The remaining 27 member states of the European Union may not have the power to veto any Brexit trade deal, a surprising European Court of Justice (ECJ) ruling has indicated.
The European Commission had asked the court to decide on its authority to negotiate trade deals with Singapore after a disagreement with member states on how far national parliaments needed to be involved.
The ECJ said that the EU maintains "exclusive competence" over areas ranging from foreign investment to intellectual property rights and environmental standards.
The ruling effectively means that there is less of a chance for EU member states to hold up a Brexit deal between the EU and the UK, although ratification of a trade deal is still required by national parliaments in areas such as investment, and dispute resolution.
This means a huge boost to Britain as getting a deal approved in national parliaments could potentially add five years to the Brexit process.
"This ruling is likely to make it easier for the EU to conclude trade deals without fear of as many hold-ups from national and sub-national legislature," Allie Renison, the head of EU and trade policy at the Institute of Directors, said, according to The Guardian.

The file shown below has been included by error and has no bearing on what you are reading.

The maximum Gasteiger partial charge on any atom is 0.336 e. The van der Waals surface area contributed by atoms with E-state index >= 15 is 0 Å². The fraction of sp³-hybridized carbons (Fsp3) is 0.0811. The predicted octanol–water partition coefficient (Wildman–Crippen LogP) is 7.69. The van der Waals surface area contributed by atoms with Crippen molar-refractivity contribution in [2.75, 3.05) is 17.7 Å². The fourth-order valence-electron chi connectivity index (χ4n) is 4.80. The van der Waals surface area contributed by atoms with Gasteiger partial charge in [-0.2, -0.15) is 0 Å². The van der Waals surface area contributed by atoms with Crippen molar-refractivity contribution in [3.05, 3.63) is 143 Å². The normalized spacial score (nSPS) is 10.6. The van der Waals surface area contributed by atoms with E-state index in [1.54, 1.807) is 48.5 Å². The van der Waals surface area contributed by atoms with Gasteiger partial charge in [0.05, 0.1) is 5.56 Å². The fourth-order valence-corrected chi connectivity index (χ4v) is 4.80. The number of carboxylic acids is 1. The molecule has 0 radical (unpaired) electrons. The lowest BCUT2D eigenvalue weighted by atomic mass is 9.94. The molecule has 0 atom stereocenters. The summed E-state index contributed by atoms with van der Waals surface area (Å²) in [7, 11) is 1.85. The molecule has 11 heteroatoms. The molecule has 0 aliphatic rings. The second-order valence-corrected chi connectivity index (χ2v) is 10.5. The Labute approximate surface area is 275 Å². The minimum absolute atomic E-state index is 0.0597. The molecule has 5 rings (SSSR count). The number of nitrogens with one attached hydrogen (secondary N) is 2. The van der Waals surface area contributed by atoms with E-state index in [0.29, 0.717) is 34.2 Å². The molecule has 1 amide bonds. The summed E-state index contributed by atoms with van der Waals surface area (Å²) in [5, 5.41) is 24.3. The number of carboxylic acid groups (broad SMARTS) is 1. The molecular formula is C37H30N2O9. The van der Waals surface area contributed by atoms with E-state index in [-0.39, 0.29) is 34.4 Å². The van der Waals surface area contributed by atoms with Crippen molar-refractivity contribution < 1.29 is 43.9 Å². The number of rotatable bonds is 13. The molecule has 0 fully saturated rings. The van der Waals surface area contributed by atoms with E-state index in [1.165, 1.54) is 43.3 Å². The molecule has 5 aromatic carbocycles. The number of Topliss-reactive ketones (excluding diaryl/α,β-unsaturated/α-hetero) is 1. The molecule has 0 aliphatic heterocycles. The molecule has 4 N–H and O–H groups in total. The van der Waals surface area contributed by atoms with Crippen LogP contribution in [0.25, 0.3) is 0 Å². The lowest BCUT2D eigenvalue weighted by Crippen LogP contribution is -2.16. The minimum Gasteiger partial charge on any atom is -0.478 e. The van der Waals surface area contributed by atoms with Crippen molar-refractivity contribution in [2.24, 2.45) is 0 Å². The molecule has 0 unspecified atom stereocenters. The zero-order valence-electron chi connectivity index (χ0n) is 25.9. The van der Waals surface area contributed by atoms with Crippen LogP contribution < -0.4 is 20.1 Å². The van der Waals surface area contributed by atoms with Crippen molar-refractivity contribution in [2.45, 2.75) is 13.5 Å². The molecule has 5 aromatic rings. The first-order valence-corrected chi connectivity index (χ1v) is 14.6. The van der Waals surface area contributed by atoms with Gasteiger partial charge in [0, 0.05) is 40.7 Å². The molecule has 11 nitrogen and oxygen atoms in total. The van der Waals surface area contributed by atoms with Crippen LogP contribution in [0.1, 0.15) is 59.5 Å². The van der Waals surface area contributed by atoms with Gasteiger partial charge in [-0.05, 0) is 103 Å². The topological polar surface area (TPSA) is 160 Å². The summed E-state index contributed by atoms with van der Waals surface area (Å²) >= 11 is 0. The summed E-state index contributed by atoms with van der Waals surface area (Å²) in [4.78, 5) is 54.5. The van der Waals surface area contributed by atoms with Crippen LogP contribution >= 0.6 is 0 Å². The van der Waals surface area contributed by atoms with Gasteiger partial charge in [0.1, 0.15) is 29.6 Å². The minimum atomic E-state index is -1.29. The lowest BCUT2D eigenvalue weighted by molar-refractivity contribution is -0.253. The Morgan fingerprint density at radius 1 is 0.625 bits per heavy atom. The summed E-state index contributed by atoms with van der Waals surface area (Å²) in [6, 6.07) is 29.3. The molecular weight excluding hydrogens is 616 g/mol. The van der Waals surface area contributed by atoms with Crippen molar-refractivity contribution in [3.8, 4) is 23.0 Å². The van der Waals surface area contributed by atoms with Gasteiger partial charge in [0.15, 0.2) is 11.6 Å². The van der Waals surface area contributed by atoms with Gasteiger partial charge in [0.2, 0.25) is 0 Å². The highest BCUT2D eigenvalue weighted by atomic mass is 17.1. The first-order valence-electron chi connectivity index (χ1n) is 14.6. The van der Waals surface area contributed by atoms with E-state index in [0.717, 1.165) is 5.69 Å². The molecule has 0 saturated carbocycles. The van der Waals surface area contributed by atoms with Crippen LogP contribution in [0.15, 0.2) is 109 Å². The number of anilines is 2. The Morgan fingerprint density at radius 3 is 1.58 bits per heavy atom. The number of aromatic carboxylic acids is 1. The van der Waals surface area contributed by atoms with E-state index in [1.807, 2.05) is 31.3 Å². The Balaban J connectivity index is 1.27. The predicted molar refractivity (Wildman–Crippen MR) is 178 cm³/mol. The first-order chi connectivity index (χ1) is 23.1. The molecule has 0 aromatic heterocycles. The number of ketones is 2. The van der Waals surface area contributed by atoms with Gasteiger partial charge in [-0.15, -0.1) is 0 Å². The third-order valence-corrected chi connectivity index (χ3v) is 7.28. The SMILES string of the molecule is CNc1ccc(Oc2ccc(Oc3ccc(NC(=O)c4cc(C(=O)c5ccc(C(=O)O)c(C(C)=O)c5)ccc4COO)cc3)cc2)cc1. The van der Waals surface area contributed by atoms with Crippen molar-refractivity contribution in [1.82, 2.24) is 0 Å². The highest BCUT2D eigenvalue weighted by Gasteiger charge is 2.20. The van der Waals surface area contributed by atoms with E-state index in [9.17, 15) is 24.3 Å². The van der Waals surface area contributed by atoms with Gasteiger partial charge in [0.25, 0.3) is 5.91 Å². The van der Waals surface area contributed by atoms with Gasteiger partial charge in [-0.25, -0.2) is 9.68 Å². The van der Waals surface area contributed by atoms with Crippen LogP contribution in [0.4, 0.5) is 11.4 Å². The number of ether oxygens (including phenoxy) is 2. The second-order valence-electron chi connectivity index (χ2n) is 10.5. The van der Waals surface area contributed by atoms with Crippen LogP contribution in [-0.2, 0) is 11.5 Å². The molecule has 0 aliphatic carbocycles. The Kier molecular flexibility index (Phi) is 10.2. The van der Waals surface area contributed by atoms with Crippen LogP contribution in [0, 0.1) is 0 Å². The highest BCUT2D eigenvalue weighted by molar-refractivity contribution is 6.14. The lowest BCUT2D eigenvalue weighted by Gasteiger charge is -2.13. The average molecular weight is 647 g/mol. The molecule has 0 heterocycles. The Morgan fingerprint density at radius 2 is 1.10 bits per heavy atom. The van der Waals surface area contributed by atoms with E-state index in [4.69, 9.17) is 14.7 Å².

"While the court confirmed that member states do have a role over aspects of investment, it parted with the earlier advocate general's opinion on a raft of important policy areas such as transport, labour, and environmental standards, which it said are reserved for the EU executive when negotiating free trade agreements," Renison added.
How the test case will affect Brexit negotiations will depend on whether the final trade agreement includes investment provisions or not.
The Guardian reported how the EU deal with Canada, which was agreed in 2019 after seven years of talks, has been touted as a possible future model for a post-Brexit free trade agreement.
It has been seen as one of the EU's most wide-ranging trade deals which covers mutual recognition of environmental standards and labour law.